The EU must use the tools at its disposal to encourage Cameroon to save Ebo forest
Cameroon’s Ebo forest, an intact high conservation value forest, was inaccessible until recently because of its fractured, often boggy landscape. The Cameroonian Government has, however, passed a controversial decree allowing logging to begin. Indigenous peoples, local communities and national NGOs are crying out. Given the EU Regulation on deforestation-free products (EUDR’s) requirements and Cameroon’s international climate and biodiversity commitments, logging must halt until Cameroon’s courts can decide the legality of this decree.
The Ebo forest is priceless. One of Cameroon’s rare, remaining old-growth forest landscapes, it is a sanctuary for many IUCN Red-listed species, also protected under Cameroonian wildlife laws, including a new gorilla subspecies, forest elephants, tool-using chimpanzees, one of the last two populations of critically endangered Preuss’ red colobus, and a dozen new species of flora. More than forty communities live on its outer edges, and depend on it for their livelihoods. In 2020, Global Forest Watch estimated that it stocked 35 million tonnes of carbon.
Ebo forest has been targeted previously. Following protests, a 2020 decree also aimed at logging was repealed at the request of Cameroon’s President. Construction began nonetheless on a road into the forest, under the pretext of ‘désenclavement’ (bringing the local communities out of isolation).
Local communities justifiably wish to be linked with each other and with nearby urban centres (Yabassi and the port town of Douala), but according to national NGOs, this road does not accomplish that: the chosen route goes from an adjacent logging concession straight to the forest’s centre, missing all the communities who reside on the outskirts, and falling short of helpful link-ups to urban centres. A Cameroonian independent forest monitoring mission led by FODER found several illegalities with the road: no social or environmental impact studies, no management plan for the linked logging concession, no prior community consultation, nor even the involvement of technical ministries to ensure the safety of the road and the – so far – 24 bridges that were built.
Road construction was suspended in 2022.
Not to be defeated, logging interests have returned. A new decree, 'Décret 2023/01630 du 27 avril 2023', classifies more than 68,000 hectares of the Banen’s ancestral lands in Ebo forest as property of the State, organised in a two-block forest management unit (FMU) destined for timber production. In one sweep, the communities have already lost their land rights, and the FMU clearly targets exploitation.
Playing again on communities’ valid desires, however, the decree promises a right to return to ancestral lands that communities had had to evacuate during 1963 conflicts surrounding Independence. But even this promise comes with a catch: the new decree does not define community rights, leaving them to be detailed in the logging company’s forest management plan. The company has three years in which to draw up the plan, during which logging can continue.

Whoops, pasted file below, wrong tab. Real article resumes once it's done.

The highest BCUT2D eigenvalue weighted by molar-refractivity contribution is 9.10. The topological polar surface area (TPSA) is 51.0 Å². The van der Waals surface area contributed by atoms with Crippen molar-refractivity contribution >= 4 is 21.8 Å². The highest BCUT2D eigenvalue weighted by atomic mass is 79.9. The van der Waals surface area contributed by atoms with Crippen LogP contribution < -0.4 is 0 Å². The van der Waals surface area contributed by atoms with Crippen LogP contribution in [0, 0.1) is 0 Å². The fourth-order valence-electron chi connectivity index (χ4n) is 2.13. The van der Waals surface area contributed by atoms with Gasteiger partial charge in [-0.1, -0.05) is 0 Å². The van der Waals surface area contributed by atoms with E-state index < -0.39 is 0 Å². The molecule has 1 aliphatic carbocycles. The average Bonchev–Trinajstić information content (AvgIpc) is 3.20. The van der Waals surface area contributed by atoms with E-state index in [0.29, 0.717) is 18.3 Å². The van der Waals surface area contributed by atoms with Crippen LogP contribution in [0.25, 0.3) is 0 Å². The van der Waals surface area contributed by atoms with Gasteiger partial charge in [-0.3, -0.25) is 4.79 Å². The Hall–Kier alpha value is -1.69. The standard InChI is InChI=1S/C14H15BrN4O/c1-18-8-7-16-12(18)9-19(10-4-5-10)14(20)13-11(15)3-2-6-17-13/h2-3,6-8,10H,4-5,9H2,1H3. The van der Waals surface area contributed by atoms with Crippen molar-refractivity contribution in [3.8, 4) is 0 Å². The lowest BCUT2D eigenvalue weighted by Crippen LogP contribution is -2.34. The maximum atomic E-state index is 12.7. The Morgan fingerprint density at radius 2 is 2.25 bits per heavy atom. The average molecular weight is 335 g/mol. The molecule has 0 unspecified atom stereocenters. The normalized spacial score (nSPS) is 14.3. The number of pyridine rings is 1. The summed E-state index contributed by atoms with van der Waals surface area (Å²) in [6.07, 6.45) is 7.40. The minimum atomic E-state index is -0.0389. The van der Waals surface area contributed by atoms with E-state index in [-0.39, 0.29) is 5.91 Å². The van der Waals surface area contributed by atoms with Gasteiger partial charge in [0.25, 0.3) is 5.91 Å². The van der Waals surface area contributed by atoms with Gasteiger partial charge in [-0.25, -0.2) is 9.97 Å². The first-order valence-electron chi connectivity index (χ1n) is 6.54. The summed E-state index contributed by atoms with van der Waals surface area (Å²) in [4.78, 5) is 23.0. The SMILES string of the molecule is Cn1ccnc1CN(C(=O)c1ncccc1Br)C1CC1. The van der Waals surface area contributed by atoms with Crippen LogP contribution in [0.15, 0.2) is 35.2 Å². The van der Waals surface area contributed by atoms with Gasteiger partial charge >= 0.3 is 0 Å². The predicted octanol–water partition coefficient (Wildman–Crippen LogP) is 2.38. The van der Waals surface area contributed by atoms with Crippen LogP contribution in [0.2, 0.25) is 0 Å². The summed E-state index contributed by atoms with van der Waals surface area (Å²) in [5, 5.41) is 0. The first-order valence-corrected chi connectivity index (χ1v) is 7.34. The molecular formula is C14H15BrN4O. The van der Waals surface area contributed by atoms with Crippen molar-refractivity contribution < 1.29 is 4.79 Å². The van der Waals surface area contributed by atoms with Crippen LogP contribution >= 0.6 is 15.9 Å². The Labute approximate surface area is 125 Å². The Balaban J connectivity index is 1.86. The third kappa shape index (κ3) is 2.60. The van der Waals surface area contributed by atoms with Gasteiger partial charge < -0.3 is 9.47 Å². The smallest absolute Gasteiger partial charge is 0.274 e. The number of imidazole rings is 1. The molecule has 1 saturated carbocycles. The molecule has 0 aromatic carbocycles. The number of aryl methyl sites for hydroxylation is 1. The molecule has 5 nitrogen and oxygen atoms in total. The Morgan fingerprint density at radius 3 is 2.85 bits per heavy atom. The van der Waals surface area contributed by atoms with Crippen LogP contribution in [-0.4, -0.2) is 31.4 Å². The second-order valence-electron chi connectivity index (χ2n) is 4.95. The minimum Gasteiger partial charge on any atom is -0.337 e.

It is likely then that there will be little to return to by the time community rights are defined.
Weeks after the decree’s publication, civil society discovered that the FMU had already been awarded to Sextransbois enterprise, again without following domestic legal procedures, and a certificate of allowable cut had been issued. Logging is now underway. Compensation for local communities is not being discussed.
Given that the awards process was tainted under domestic law, the timber cannot legally be placed on EU markets (notably, FODER’s mission discovered a lumberyard of the Azobé species favoured especially by Dutch and Belgian construction markets). More broadly, Cameroon’s failure to ensure respect for its own domestic legislation, for community land rights, and for biodiversity and climate raises questions about Cameroon’s global commitments involving climate and biodiversity funding.
The Banen are challenging the 2023 decree in court. An interim halt to logging is urgently needed to preserve more sustainable forest uses that could genuinely benefit Ebo’s communities. Choosing the route for the road that was proposed by the communities themselves would allow agriculture and non-timber forest products to be sold in nearby towns, for instance, and offer ecotourism possibilities.
Such interim relief is unlikely to be prescribed without external encouragement. By the time a court decision is rendered, Ebo Forest and the communities and species depending on it will be heavily impacted. Whatever programmatic, diplomatic and legal weight can be brought to bear on the situation must urgently be deployed now, to uphold the voices and rights of the local communities and while something of Ebo forest remains to be saved.